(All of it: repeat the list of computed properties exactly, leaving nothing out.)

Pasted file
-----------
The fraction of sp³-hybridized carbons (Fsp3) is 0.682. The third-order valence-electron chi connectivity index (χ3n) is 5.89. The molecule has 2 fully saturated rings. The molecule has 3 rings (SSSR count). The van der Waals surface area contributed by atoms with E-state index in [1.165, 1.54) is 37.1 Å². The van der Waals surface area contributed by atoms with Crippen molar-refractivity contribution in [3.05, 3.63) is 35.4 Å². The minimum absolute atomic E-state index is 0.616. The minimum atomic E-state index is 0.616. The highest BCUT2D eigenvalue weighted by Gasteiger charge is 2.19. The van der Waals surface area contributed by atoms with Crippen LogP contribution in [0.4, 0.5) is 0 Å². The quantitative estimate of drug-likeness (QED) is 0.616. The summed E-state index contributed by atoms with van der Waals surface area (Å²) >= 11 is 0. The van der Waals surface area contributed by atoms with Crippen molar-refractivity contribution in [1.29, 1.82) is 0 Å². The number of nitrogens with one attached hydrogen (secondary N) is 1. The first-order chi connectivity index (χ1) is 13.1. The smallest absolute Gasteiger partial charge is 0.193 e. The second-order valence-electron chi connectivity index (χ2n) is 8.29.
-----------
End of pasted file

The fraction of sp³-hybridized carbons (Fsp3) is 0.682. The third-order valence-electron chi connectivity index (χ3n) is 5.89. The molecule has 2 fully saturated rings. The molecule has 3 rings (SSSR count). The van der Waals surface area contributed by atoms with E-state index in [1.165, 1.54) is 37.1 Å². The van der Waals surface area contributed by atoms with Crippen molar-refractivity contribution in [3.05, 3.63) is 35.4 Å². The minimum absolute atomic E-state index is 0.616. The minimum atomic E-state index is 0.616. The highest BCUT2D eigenvalue weighted by Gasteiger charge is 2.19. The van der Waals surface area contributed by atoms with Crippen LogP contribution in [0.4, 0.5) is 0 Å². The quantitative estimate of drug-likeness (QED) is 0.616. The summed E-state index contributed by atoms with van der Waals surface area (Å²) >= 11 is 0. The van der Waals surface area contributed by atoms with Crippen molar-refractivity contribution in [1.29, 1.82) is 0 Å². The number of nitrogens with one attached hydrogen (secondary N) is 1. The first-order chi connectivity index (χ1) is 13.1. The smallest absolute Gasteiger partial charge is 0.193 e. The second-order valence-electron chi connectivity index (χ2n) is 8.29.